Ben De Bono’s review published on Letterboxd :
What a mess. Rian Johnson has claimed he had near total freedom on The Last Jedi. I sincerely hope that's not true. If it is then I've overestimated him as a film maker.
I'll get into spoilers a bit lower down but first a few non-spoiler thoughts. In terms of the three Disney Wars to date, this ranks squarely in the middle. Not nearly as bad as Rogue One but quite a bit below The Force Awakens.
My hope had been that this would not only be a good movie but one that made TFA better by correcting some of its missteps. It sort of fulfilled the second part. TFA looks better now but only by way of comparison. It appears that JJ Abrams' memberberries fest might be the highlight of the post-Lucas era of Star Wars
***Spoilers from here on out***
The biggest problem here is structural. It'll be no surprise after TFA to learn that TLJ's plot has a lot in common with Empire (with some parts of Jedi lazily tossed in for good measure). But where TFA at least maintained the narrative coherence of A New Hope, this movie seems to have completely missed what makes Empire's plot work so well. We start at Hoth, expand into multiple plots, and converge at Cloud City. It's really a meticulously structured film.
Here we don't have a shared starting point, which, well not fatal, automatically makes things feel disconnected. The whole Resistance escape story line feels like a lazy rehash of the escape from Hoth, only this time it dominates the entire (very, very long) run time. We have a lengthy subplot involving Benecio Del Toro's codebreaker, which ultimately goes no where.
While that story drags on and on (while simultaneously feeling like small potatoes), the Rey/Luke/Kylo/Snoke story feels rushed. Again, this is a complete rehash of Luke/Yoda/Vader/Emperor but without all the elements that made that work. Empire ends with Luke being nearly killed by his hubris in abandoning his training. Rey suffers no such consequences. Her near-identical choices are a triumph for her. Fine, but where's the character arc? The Luke/Vader/Emperor stuff in Jedi is maybe my favorite Star Wars material of any of the movies (including Empire). The replay here falls flat because it lacks all the psychological and moral tension, not to mention the underlying character growth. We slowly built to that conflict in the OT over two movies. Here we reach it at lightspeed and get beyond it as quick as possible.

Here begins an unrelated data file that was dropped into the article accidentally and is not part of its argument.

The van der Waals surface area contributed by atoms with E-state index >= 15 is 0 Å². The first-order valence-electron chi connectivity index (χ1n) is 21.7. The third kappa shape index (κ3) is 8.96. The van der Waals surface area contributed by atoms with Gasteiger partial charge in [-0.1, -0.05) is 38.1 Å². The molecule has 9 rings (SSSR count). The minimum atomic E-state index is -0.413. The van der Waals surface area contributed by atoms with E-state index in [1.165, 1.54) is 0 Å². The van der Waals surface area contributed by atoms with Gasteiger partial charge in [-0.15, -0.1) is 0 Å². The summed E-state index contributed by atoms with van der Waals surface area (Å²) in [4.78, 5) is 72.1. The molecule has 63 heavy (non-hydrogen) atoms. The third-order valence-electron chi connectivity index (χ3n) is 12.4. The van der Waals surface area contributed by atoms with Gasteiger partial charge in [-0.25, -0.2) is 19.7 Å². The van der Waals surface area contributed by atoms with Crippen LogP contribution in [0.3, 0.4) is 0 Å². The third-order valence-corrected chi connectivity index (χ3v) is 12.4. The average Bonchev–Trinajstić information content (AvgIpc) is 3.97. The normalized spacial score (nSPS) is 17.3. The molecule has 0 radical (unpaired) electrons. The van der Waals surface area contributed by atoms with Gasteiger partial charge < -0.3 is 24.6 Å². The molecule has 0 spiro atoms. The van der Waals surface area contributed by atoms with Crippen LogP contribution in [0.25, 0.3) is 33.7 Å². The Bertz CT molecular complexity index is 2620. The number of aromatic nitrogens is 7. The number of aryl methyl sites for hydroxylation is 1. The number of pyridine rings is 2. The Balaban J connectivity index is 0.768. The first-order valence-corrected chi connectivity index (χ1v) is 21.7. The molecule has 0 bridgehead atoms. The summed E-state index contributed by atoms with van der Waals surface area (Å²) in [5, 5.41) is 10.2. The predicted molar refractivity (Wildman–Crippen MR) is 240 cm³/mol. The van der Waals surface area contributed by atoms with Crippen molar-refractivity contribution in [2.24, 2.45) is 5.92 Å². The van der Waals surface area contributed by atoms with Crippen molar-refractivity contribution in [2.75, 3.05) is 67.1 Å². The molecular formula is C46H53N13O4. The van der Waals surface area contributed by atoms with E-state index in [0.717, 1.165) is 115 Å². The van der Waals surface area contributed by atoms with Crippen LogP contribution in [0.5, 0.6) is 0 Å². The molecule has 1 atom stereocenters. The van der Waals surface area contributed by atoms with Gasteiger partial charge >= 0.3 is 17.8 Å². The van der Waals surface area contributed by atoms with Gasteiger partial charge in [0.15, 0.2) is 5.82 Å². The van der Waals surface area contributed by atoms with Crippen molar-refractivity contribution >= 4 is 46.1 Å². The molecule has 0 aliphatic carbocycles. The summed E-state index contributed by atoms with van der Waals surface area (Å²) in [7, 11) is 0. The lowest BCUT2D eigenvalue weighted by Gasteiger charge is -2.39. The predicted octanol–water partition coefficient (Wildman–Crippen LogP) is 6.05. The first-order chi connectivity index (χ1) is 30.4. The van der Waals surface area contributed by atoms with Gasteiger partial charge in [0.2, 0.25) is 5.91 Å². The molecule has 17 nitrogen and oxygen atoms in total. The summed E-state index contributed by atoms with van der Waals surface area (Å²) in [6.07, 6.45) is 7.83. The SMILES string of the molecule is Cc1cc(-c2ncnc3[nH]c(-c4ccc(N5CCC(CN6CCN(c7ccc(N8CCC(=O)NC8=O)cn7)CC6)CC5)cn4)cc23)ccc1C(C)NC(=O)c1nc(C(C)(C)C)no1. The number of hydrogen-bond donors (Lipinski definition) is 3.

One of the big problems in TFA was the lack of information about our major players. Where did the First Order come from? Who is Snoke? What's the relationship between the Republic and the Resistance? I was willing to give TFA a temporary pass in the hope that we'd get more information later. Well, we're now two movies in and not only have we learned nothing on that front but all signs indicate they won't be answered. It's increasingly obvious that the First Order and Resistance are simply supposed to be the Empire and Rebellion. We're not supposed to ask questions about where they came from. In fact, the Resistance is frequently referred to as rebels, which makes 0 sense. For one, they were never part of the First Order so they're not rebelling. For another, if anyone is a rebel in this scenario, it's the First Order. This would be the equivalent of the Confederacy referring to the Union as rebels in the Civil War. It doesn't make any sense.